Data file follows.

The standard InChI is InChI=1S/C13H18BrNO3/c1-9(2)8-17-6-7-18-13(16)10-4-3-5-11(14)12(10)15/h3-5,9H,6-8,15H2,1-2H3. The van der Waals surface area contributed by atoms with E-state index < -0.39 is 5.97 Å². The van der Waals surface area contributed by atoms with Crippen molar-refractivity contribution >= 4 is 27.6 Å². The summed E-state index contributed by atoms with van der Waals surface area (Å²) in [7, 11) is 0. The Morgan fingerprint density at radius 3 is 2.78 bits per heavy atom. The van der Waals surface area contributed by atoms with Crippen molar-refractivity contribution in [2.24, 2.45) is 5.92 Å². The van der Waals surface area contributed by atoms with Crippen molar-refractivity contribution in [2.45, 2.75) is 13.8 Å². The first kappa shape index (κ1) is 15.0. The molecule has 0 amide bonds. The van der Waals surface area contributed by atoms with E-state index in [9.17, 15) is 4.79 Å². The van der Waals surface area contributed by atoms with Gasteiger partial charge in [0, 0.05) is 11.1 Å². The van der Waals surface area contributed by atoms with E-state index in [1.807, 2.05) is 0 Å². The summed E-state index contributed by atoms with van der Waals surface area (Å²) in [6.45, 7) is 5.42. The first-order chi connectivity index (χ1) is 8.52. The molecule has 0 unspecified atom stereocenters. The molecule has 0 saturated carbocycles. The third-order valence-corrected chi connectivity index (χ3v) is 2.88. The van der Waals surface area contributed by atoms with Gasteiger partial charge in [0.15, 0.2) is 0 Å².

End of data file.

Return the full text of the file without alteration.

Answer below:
The standard InChI is InChI=1S/C13H18BrNO3/c1-9(2)8-17-6-7-18-13(16)10-4-3-5-11(14)12(10)15/h3-5,9H,6-8,15H2,1-2H3. The van der Waals surface area contributed by atoms with E-state index < -0.39 is 5.97 Å². The van der Waals surface area contributed by atoms with Crippen molar-refractivity contribution >= 4 is 27.6 Å². The summed E-state index contributed by atoms with van der Waals surface area (Å²) in [7, 11) is 0. The Morgan fingerprint density at radius 3 is 2.78 bits per heavy atom. The van der Waals surface area contributed by atoms with Crippen molar-refractivity contribution in [2.24, 2.45) is 5.92 Å². The van der Waals surface area contributed by atoms with Crippen molar-refractivity contribution in [2.45, 2.75) is 13.8 Å². The first kappa shape index (κ1) is 15.0. The molecule has 0 amide bonds. The van der Waals surface area contributed by atoms with E-state index in [9.17, 15) is 4.79 Å². The van der Waals surface area contributed by atoms with Gasteiger partial charge in [0, 0.05) is 11.1 Å². The van der Waals surface area contributed by atoms with E-state index in [1.807, 2.05) is 0 Å². The summed E-state index contributed by atoms with van der Waals surface area (Å²) in [6.45, 7) is 5.42. The first-order chi connectivity index (χ1) is 8.52. The molecule has 0 unspecified atom stereocenters. The molecule has 0 saturated carbocycles. The third-order valence-corrected chi connectivity index (χ3v) is 2.88. The van der Waals surface area contributed by atoms with Gasteiger partial charge in [0.15, 0.2) is 0 Å².